Stop giving your money to brands that use animal products

By Juliana Di Leonardo 

New York City Fashion Week includes over 36,000 square feet of space, multiple runways, hundreds of vendor spaces, and a range of exciting events for people interested in leading fashion designers, entertainment, and production. This year, activists with PETA jumped on the runway alongside models with Coach with a message urging the company to drop the use of leather, making headlines around the world.  

But PETA wasn’t through.  A few days later, I dressed in satin, heels and makeup, and joined the organization in confronting designer Michael Kors at a post-runway show VIP meet and greet and urged him to end his use of both angora and cashmere—hair torn from tied-up, crying bunnies and goats, respectively.  

While hundreds of top designers and retailers—including Burberry, Gucci, Versace, and even Michael Kors—have banned fur, most people do not think twice when it comes to leather, angora, cashmere, or wool. 

The leather industry, fueled by the dairy industry – which abducts baby cows from their mothers and kills them so humans can drink milk meant for them – is booming, with India being the largest exporter of leather in the world despite an admiration of cows by so many of its residents. The USA is no better, being one of the major countries importing these skins. This cruel industry not only harms animals, but the use of strong chemicals in tanning pollutes the environment and causes sickness to the underpaid and underprivileged workers employed by the industry. The wool industry has a shearing process that leaves sheep beaten, cut, and carelessly stitched up. Cashmere practices include slamming, binding, and pinning goats onto the floor to rip their hair out with sharp tools that often cut them in the process. These animals receive no painkillers and little to no medical attention. The rabbits used for angora fur are also bound as workers shear or rip their hair out. Prone to heart attacks from stress, these bunnies often don’t survive the process. Those who do live in their own filth in tiny cages with painful wire flooring. Farmers tell us that sheep need to be shorn. What they neglect to tell us that that they intentionally bred this disability into them and that since they get paid by the amount, not the hour, they often cut off flaps of skin, nipples, and even genitals, rushing through the process.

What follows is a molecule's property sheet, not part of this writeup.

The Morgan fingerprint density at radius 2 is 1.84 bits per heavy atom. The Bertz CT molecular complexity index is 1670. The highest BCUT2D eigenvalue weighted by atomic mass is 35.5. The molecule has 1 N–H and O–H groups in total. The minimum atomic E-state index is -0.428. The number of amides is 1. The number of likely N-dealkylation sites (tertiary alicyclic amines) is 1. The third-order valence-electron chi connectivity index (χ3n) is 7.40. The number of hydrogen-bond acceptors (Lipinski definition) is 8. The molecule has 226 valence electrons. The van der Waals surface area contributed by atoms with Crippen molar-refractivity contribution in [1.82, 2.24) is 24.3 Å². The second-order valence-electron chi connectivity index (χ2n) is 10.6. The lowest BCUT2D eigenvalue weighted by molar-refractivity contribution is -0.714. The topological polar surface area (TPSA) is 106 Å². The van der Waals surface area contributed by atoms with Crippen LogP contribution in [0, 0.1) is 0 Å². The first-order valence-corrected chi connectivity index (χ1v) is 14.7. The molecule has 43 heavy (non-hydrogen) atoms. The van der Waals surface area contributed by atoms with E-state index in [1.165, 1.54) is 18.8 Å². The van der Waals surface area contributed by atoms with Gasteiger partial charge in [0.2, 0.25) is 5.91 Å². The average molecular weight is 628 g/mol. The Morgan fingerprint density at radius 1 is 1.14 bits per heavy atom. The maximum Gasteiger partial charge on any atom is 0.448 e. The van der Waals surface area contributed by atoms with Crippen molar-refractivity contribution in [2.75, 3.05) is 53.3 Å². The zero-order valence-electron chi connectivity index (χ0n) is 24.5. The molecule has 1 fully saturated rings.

While protesting Michael Kors, I overheard a woman tell another that she once had an Angora rabbit and would simply just brush them implying that this was also the practice used to create Angora products. This observation reinforced my notion that it’s important to shake up the perspectives of others and correct the lies that the animal agriculture industry tells us or that our guilty conscience tells us.  

Through our dollars, we are the creators of these unkind industries and it’s time for us to educate ourselves about the suffering of these animals. As more people learn what’s kept behind the closed doors of these industries, we can empower ourselves and make this world a better place. 

For this week’s Anuvrat or small vow, I encourage you to reflect upon your wardrobe and stop giving your money to brands and designers that participate and use animal products to create seasonal looks. When you find yourself in need of a new clothing item, choose a kind and compassionate option that will look and feel good without the weight of knowing that you are responsible for another person’s suffering and tragic life. Peace may begin on your plate but it continues in the evaluation of the items we wear every day.

Juliana Di Leonardo is the Vice President of Humane Long Island. She is a yoga and ballroom dance instructor, model, and artist. Her advocacy for animals exploited by the fashion industry was credited in the 2021 documentary “The Face of Fashion is Fear” and was recognized by PETA with a Hero for Coyotes award.

Images courtesy of PETA and Provided

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